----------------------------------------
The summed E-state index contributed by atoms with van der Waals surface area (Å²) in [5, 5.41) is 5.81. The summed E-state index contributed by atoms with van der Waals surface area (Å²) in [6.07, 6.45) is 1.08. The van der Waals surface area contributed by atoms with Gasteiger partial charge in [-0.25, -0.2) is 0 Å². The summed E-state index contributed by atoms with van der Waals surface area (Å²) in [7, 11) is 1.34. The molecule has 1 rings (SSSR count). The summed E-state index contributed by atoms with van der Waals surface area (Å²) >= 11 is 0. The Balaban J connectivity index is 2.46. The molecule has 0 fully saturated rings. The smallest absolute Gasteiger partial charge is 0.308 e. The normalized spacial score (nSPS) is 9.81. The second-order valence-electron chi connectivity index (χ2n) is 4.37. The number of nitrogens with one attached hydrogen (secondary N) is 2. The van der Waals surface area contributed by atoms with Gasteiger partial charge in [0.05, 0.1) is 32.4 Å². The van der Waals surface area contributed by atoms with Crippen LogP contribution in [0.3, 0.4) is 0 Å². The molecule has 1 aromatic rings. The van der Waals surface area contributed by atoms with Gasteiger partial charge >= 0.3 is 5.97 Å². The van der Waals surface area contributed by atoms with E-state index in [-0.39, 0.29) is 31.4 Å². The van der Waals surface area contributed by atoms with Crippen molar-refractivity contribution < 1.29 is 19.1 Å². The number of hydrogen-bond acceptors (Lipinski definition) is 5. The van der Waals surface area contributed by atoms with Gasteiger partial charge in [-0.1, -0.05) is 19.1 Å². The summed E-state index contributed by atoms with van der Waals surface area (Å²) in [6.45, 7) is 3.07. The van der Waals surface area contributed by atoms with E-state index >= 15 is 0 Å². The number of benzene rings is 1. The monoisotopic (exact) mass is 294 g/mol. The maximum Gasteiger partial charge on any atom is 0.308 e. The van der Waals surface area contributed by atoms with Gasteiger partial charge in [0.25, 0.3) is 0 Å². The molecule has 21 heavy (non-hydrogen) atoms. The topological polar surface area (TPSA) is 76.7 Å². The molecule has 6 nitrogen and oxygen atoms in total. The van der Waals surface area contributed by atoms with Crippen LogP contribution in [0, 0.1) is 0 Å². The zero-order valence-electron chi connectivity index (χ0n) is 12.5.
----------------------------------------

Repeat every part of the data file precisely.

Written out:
The summed E-state index contributed by atoms with van der Waals surface area (Å²) in [5, 5.41) is 5.81. The summed E-state index contributed by atoms with van der Waals surface area (Å²) in [6.07, 6.45) is 1.08. The van der Waals surface area contributed by atoms with Gasteiger partial charge in [-0.25, -0.2) is 0 Å². The summed E-state index contributed by atoms with van der Waals surface area (Å²) in [7, 11) is 1.34. The molecule has 1 rings (SSSR count). The summed E-state index contributed by atoms with van der Waals surface area (Å²) >= 11 is 0. The Balaban J connectivity index is 2.46. The molecule has 0 fully saturated rings. The smallest absolute Gasteiger partial charge is 0.308 e. The normalized spacial score (nSPS) is 9.81. The second-order valence-electron chi connectivity index (χ2n) is 4.37. The number of nitrogens with one attached hydrogen (secondary N) is 2. The van der Waals surface area contributed by atoms with Gasteiger partial charge in [0.05, 0.1) is 32.4 Å². The van der Waals surface area contributed by atoms with Crippen LogP contribution in [0.3, 0.4) is 0 Å². The molecule has 1 aromatic rings. The van der Waals surface area contributed by atoms with Gasteiger partial charge >= 0.3 is 5.97 Å². The van der Waals surface area contributed by atoms with E-state index in [-0.39, 0.29) is 31.4 Å². The van der Waals surface area contributed by atoms with Crippen molar-refractivity contribution < 1.29 is 19.1 Å². The number of hydrogen-bond acceptors (Lipinski definition) is 5. The van der Waals surface area contributed by atoms with Gasteiger partial charge in [-0.1, -0.05) is 19.1 Å². The summed E-state index contributed by atoms with van der Waals surface area (Å²) in [6.45, 7) is 3.07. The van der Waals surface area contributed by atoms with E-state index >= 15 is 0 Å². The number of benzene rings is 1. The monoisotopic (exact) mass is 294 g/mol. The maximum Gasteiger partial charge on any atom is 0.308 e. The van der Waals surface area contributed by atoms with Gasteiger partial charge in [0.25, 0.3) is 0 Å². The molecule has 21 heavy (non-hydrogen) atoms. The topological polar surface area (TPSA) is 76.7 Å². The molecule has 6 nitrogen and oxygen atoms in total. The van der Waals surface area contributed by atoms with Crippen LogP contribution in [0, 0.1) is 0 Å². The zero-order valence-electron chi connectivity index (χ0n) is 12.5.